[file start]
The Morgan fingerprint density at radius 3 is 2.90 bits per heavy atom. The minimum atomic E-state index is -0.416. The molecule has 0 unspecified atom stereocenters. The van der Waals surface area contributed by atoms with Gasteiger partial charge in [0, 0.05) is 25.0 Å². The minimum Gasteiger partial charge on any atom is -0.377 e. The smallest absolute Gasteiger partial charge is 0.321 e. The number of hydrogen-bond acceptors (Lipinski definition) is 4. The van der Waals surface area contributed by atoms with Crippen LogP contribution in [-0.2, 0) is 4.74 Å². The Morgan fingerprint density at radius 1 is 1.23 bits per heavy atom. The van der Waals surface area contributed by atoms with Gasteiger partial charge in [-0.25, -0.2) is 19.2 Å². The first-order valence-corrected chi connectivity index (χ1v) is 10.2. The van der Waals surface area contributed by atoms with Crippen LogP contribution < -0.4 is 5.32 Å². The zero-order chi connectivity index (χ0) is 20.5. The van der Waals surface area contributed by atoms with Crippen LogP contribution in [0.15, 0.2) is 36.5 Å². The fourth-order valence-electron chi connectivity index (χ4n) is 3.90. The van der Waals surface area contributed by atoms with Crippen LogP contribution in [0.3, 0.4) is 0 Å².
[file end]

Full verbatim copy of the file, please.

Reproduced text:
The Morgan fingerprint density at radius 3 is 2.90 bits per heavy atom. The minimum atomic E-state index is -0.416. The molecule has 0 unspecified atom stereocenters. The van der Waals surface area contributed by atoms with Gasteiger partial charge in [0, 0.05) is 25.0 Å². The minimum Gasteiger partial charge on any atom is -0.377 e. The smallest absolute Gasteiger partial charge is 0.321 e. The number of hydrogen-bond acceptors (Lipinski definition) is 4. The van der Waals surface area contributed by atoms with Crippen LogP contribution in [-0.2, 0) is 4.74 Å². The Morgan fingerprint density at radius 1 is 1.23 bits per heavy atom. The van der Waals surface area contributed by atoms with Gasteiger partial charge in [-0.25, -0.2) is 19.2 Å². The first-order valence-corrected chi connectivity index (χ1v) is 10.2. The van der Waals surface area contributed by atoms with Crippen LogP contribution < -0.4 is 5.32 Å². The zero-order chi connectivity index (χ0) is 20.5. The van der Waals surface area contributed by atoms with Crippen LogP contribution in [0.15, 0.2) is 36.5 Å². The fourth-order valence-electron chi connectivity index (χ4n) is 3.90. The van der Waals surface area contributed by atoms with Crippen LogP contribution in [0.3, 0.4) is 0 Å².